Vaccines are one of the most effective health interventions ever developed.

Each year, over 100 million children are immunized against tuberculosis, polio, measles, rubella, and other diseases. But millions of other children in Brazil and other countries do not have access to them. 

Public and private organizations around the world have gathered in an effort to immunize all children. In 1999 was formed the Global Alliance for Vaccines and Immunization (GAVI) in search of this global immunization. However, to date, 21 percent of children have no access to vaccines necessary. 

 

Every year, 2.4 million children die from preventable diseases despite the availability of effective vaccines. 

Millions more survive, though seriously harmed. The far-reaching effects of childhood diseases hamper the ability of those who survive, damaging or even disabling one day be able to work, take care of themselves or others. This puts a strain on their families and on the economies of developing countries.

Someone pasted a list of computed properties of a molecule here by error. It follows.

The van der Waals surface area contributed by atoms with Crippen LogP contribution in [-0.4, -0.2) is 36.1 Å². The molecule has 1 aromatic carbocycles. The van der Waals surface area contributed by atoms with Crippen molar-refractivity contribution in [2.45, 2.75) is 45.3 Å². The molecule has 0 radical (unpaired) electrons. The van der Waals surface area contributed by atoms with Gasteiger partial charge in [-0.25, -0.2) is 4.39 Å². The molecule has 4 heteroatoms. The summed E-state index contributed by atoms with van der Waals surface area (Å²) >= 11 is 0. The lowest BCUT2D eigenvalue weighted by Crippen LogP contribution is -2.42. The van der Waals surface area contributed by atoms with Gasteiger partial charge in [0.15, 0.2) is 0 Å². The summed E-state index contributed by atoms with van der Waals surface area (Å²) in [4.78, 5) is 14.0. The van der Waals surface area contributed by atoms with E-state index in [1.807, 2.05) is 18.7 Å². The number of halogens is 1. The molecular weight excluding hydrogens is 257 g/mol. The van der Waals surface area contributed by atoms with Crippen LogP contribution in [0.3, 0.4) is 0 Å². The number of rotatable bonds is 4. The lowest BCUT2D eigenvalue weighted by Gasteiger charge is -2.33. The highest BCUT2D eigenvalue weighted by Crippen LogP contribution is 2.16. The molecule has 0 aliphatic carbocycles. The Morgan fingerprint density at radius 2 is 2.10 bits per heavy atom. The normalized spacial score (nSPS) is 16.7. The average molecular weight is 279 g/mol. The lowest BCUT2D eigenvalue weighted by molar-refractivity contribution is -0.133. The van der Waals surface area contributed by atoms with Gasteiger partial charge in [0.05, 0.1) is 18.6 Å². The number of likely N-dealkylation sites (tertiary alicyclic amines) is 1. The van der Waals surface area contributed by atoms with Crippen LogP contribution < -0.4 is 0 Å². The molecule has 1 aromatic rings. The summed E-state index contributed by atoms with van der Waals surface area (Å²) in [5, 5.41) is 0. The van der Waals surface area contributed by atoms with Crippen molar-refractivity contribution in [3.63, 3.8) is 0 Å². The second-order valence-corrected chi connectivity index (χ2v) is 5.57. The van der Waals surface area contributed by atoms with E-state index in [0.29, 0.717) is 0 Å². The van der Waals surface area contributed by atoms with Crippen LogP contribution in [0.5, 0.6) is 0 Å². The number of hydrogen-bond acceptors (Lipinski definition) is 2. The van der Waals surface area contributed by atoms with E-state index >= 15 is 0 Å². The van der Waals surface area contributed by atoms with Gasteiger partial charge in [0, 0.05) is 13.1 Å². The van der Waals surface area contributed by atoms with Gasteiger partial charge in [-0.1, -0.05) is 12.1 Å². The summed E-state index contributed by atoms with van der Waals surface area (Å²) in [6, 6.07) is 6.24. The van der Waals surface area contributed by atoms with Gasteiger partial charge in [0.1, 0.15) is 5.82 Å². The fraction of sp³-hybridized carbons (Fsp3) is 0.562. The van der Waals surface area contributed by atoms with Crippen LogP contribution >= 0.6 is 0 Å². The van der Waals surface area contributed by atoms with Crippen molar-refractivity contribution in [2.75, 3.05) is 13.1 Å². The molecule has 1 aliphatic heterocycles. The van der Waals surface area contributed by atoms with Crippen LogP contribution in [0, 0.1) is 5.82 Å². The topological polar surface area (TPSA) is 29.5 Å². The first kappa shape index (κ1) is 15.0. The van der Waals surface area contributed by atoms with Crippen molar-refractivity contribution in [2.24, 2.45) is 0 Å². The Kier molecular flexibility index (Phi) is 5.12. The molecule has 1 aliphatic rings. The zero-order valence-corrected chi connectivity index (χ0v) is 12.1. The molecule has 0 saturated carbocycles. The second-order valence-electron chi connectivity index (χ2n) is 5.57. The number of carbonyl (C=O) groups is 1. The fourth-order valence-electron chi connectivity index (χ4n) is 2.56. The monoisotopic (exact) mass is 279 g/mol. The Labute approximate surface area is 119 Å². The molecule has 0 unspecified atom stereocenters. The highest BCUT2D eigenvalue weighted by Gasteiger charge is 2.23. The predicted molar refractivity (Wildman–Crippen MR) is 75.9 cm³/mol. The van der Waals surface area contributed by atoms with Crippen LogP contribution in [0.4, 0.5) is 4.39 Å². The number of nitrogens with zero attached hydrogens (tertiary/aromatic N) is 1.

An effective vaccination campaign should take into account that, besides the cost, impossible to be borne by those who often need becomes almost impossible to ensure safe transportation of high-quality vaccines. 

Delivering high-quality vaccines safely requires an accurate temperature control system, called the "cold chain". Vaccines must be transported at the correct temperature to prevent freezing or are exposed to too much heat. 

Unfortunately, in many countries, including in the poorest regions of Brazil, it is difficult to ensure this type of airport transfer for villages where children who need vaccines exist. 

 

We believe that a coordinated effort to develop and distribute new underused effort can save millions of lives. 

 

Enlisting the activeness of national governments, their partners in global development, pharmaceutical companies, non-governmental organizations, community health workers, parents and children can increase the use of effective vaccines, but underused, and introduce new vaccines to prevent a total of 4 million deaths per year.